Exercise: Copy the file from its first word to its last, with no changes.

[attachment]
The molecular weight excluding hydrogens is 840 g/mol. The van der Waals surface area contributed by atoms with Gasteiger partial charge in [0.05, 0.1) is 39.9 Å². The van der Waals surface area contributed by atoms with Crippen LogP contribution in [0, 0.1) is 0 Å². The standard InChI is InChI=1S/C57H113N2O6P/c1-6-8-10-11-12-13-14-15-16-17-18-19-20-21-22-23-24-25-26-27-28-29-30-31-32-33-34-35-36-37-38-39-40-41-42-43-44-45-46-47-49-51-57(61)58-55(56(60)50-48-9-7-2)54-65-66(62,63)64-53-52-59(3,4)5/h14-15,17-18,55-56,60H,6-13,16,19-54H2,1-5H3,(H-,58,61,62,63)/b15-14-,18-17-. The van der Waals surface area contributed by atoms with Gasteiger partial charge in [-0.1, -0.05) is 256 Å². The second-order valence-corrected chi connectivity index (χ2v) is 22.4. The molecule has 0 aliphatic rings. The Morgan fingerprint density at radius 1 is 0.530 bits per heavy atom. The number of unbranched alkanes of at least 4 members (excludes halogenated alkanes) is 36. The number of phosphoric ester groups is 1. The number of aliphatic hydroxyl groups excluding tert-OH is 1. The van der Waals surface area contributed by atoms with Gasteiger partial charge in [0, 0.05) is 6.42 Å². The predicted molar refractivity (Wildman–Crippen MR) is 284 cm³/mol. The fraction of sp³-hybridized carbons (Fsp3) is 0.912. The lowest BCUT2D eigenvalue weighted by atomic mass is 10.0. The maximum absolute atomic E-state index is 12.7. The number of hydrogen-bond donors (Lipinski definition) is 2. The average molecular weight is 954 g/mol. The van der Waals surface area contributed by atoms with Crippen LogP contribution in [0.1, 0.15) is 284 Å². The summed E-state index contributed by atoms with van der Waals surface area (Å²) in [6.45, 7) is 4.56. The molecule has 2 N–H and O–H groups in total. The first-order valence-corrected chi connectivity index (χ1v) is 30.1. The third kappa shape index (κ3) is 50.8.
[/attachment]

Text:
The molecular weight excluding hydrogens is 840 g/mol. The van der Waals surface area contributed by atoms with Gasteiger partial charge in [0.05, 0.1) is 39.9 Å². The van der Waals surface area contributed by atoms with Crippen LogP contribution in [0, 0.1) is 0 Å². The standard InChI is InChI=1S/C57H113N2O6P/c1-6-8-10-11-12-13-14-15-16-17-18-19-20-21-22-23-24-25-26-27-28-29-30-31-32-33-34-35-36-37-38-39-40-41-42-43-44-45-46-47-49-51-57(61)58-55(56(60)50-48-9-7-2)54-65-66(62,63)64-53-52-59(3,4)5/h14-15,17-18,55-56,60H,6-13,16,19-54H2,1-5H3,(H-,58,61,62,63)/b15-14-,18-17-. The van der Waals surface area contributed by atoms with Gasteiger partial charge in [-0.1, -0.05) is 256 Å². The second-order valence-corrected chi connectivity index (χ2v) is 22.4. The molecule has 0 aliphatic rings. The Morgan fingerprint density at radius 1 is 0.530 bits per heavy atom. The number of unbranched alkanes of at least 4 members (excludes halogenated alkanes) is 36. The number of phosphoric ester groups is 1. The number of aliphatic hydroxyl groups excluding tert-OH is 1. The van der Waals surface area contributed by atoms with Gasteiger partial charge in [0, 0.05) is 6.42 Å². The predicted molar refractivity (Wildman–Crippen MR) is 284 cm³/mol. The fraction of sp³-hybridized carbons (Fsp3) is 0.912. The lowest BCUT2D eigenvalue weighted by atomic mass is 10.0. The maximum absolute atomic E-state index is 12.7. The number of hydrogen-bond donors (Lipinski definition) is 2. The average molecular weight is 954 g/mol. The van der Waals surface area contributed by atoms with Crippen LogP contribution in [0.1, 0.15) is 284 Å². The summed E-state index contributed by atoms with van der Waals surface area (Å²) in [6.45, 7) is 4.56. The molecule has 2 N–H and O–H groups in total. The first-order valence-corrected chi connectivity index (χ1v) is 30.1. The third kappa shape index (κ3) is 50.8.